1. Freud's term: Oral stage. Erikson's stage: Basic trust vs. mistrust. The infant must resolve whether or not to trust the primary caretaker.

2. Freud's term: Anal stage. Erikson's stage: Autonomy vs. shame. As a toddler grows, autonomy develops from positive interactions with parents or caretakers.

3. Freud's term: Phallic stage. Erikson's stage: Initiative vs. guilt. Occurring during the early years of schooling, this stage results in the establishment of favorable relationships and the ability to set goals and carry out plans without infringing upon the rights of others.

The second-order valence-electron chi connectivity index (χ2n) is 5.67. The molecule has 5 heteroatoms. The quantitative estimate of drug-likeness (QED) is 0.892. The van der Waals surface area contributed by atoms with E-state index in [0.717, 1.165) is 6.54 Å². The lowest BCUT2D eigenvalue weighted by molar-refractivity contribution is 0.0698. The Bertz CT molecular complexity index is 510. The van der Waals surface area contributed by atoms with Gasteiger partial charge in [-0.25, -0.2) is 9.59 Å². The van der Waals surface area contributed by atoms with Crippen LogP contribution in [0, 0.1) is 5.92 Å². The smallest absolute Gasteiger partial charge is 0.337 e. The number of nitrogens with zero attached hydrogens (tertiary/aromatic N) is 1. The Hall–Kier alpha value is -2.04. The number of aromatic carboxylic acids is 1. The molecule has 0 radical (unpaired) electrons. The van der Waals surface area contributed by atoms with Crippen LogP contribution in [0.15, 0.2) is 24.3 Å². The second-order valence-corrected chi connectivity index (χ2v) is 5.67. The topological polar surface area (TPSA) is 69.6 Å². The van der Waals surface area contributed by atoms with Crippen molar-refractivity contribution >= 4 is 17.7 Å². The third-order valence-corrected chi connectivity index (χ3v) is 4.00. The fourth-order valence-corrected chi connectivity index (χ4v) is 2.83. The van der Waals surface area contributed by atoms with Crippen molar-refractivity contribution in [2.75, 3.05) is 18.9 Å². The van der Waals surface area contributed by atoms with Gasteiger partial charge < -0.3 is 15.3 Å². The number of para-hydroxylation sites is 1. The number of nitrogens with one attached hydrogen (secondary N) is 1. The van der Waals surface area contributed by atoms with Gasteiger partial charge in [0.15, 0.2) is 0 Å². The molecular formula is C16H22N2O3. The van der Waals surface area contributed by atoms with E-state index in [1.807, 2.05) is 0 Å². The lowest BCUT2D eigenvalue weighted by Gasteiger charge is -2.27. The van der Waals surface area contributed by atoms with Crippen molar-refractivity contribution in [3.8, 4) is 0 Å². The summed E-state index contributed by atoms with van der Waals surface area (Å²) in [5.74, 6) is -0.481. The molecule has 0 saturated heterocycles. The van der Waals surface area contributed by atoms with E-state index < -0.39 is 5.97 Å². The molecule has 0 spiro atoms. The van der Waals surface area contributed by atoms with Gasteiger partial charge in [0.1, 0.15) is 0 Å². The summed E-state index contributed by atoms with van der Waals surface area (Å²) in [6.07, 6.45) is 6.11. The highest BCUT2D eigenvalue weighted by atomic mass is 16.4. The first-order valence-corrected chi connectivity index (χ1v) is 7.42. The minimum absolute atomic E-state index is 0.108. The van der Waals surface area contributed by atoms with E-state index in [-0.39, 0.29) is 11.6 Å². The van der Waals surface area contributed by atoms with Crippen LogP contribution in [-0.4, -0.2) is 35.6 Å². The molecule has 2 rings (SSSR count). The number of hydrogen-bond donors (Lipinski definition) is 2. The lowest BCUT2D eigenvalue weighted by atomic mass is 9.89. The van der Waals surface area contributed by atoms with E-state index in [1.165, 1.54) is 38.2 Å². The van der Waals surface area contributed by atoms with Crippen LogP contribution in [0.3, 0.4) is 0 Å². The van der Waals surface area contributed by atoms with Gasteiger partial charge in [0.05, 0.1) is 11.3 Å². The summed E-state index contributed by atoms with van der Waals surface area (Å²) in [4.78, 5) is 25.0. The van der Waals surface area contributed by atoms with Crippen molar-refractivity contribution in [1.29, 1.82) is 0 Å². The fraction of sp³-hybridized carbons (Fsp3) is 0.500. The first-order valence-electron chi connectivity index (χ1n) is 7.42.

4. Freud's term: Latent stage. Erikson's stage: Industry vs. inferiority. To avoid feelings of inferiority, the school-age child must master social and academic skills.

5. Freud's term: Genital stage. Erikson's stage. Identity vs. role confusion. During adolescence, a sense of personal identity and direction for the future emerge.

6. Erikson's stage: Intimacy vs. isolation. Occurring in early adulthood, this is the time of establishing the intimate bonds of love.

7. Erikson's stage: Generativity vs. stagnation. A generative person exhibits commitment to the well-being of future generations, a commitment developing during the years of middle adulthood.

8. Erikson's stage: Integrity vs. despair. In the maturity of older adulthood, one comes to terms with personal limitations.